They married in 1970. It was at that time that Tippett would drop the "s" in his name in response to a number of misspellings by promoters who would bill his group as Keith Tippett’s Sextet. Julie and Keith would go on to collaborate throughout all of their respective individual music careers.

In 1970 Tippett played piano on the King Crimson albums In The Wake Of Poseidon and Lizard. The following year he formed Centipede – Keith and Julie's first collaborative project, an ensemble of more than 50 musicians including members of Soft Machine, King Crimson and Spontaneous Music Ensemble – releasing Septober Energy in 1971 on Neon Records.

Interviewed in The Wire 142, Robert Wyatt described Tippett as “a West Country bloke with a great big heart and completely unlike the Old Boy Network jazz mafia that was the London scene at the time. He listened to everybody, was openminded, never put anybody down and one of his things was to get all these different musicians from different genres together.”

In 1972, Tippett released Blueprint, his and Julie's first improvised album as a duo. Tippett would go on to collaborate with Louis Moholo-Moholo, Paul Dunmall, Peter Brötzmann, John Tilbury, Pat Thomas and many others. For 25 years he co-directed, with Lewis Riley, a course at the Dartington Summer School. He was also an Honorary Fellow at Royal Welsh College Of Music and Drama.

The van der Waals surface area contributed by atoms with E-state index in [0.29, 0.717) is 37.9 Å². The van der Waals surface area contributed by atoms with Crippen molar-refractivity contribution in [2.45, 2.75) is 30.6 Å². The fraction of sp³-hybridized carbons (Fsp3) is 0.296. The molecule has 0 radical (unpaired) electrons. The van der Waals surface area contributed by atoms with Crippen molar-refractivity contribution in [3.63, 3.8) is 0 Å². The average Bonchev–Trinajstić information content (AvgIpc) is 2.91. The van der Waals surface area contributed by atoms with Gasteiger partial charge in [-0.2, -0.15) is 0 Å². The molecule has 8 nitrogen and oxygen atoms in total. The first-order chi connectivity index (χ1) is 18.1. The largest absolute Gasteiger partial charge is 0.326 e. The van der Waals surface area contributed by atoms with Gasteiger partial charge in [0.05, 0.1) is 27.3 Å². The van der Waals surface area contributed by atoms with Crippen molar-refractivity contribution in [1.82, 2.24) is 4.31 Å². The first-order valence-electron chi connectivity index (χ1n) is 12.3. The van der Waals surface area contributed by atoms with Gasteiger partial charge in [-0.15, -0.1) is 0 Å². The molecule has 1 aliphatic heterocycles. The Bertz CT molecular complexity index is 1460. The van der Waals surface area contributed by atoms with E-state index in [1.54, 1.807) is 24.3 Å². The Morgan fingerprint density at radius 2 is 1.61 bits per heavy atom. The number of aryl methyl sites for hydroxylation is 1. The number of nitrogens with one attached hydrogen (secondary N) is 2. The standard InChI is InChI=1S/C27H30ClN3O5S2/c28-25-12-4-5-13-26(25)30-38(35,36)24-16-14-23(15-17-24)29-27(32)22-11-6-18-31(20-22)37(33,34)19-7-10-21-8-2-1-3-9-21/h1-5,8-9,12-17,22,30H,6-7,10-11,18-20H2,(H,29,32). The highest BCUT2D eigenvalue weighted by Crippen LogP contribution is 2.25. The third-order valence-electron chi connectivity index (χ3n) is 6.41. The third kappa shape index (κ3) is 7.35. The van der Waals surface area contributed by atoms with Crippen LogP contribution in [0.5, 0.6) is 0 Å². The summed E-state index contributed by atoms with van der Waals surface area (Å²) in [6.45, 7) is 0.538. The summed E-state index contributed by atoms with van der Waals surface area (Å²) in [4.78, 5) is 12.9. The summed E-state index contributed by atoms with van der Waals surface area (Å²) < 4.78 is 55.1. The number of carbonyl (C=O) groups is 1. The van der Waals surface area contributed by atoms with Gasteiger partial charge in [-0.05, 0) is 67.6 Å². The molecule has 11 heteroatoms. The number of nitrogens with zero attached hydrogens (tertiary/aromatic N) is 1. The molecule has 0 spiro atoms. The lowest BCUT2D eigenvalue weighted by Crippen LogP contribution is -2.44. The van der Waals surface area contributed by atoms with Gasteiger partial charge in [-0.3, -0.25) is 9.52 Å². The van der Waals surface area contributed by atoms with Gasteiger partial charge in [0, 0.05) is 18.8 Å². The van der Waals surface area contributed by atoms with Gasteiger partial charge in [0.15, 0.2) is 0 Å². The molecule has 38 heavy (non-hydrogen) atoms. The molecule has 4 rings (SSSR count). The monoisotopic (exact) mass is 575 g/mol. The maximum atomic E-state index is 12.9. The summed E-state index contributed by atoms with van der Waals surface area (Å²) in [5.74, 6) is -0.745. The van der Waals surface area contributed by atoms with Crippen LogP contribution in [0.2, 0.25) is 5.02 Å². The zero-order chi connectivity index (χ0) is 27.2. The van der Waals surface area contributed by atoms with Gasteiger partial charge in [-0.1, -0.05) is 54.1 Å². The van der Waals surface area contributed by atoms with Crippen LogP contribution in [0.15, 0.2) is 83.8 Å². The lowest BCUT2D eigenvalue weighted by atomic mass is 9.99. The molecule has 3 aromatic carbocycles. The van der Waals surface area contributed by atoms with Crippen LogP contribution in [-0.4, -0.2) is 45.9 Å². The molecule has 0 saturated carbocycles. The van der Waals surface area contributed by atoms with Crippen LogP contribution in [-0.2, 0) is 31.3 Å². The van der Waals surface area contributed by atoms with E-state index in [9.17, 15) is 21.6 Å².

In 2018 a fund was set up for Tippett following a heart attack and complications with pneumonia. He would later regain strength and return to performing live.

Tippett was the subject of two large articles in the pages of The Wire, which are available to read for free until 15 July. In 2001 he was interviewed by Julian Cowley (read on Exact Editions); and in 2019 he and Julie were interviewed together by Mike Barnes (read on Exact Editions).

How to buy the July issue of The Wire

3 semaines 3 jours ago

If you can’t find the magazine in a shop near you, there are many ways to buy it online.

Buy direct from The Wire:

Take out a print + digital subscription:

Take out a digital only subscription (including option of three months for £7.99):

Buy as an in-app purchase in The Wire app: download the app for free from the App Store or Google Play

Other places to buy the June issue online:





Norman Records


Forced Exposure


Vienna: Substance Recordstore


Helsinki: Digelius Music


Paris: Souffle Continu, Gibert Joseph


Cologne: A-Musik

Berlin: Bis Aufs Messer, Zabriskie Buchladen


Milan: Serendeepity


Rotterdam: Underbelly


Lisbon: Flur/Holuzam

Porto: Materia Prima


Geneva: Librairie Le Rameau D’or

5 heures 15 minutes ago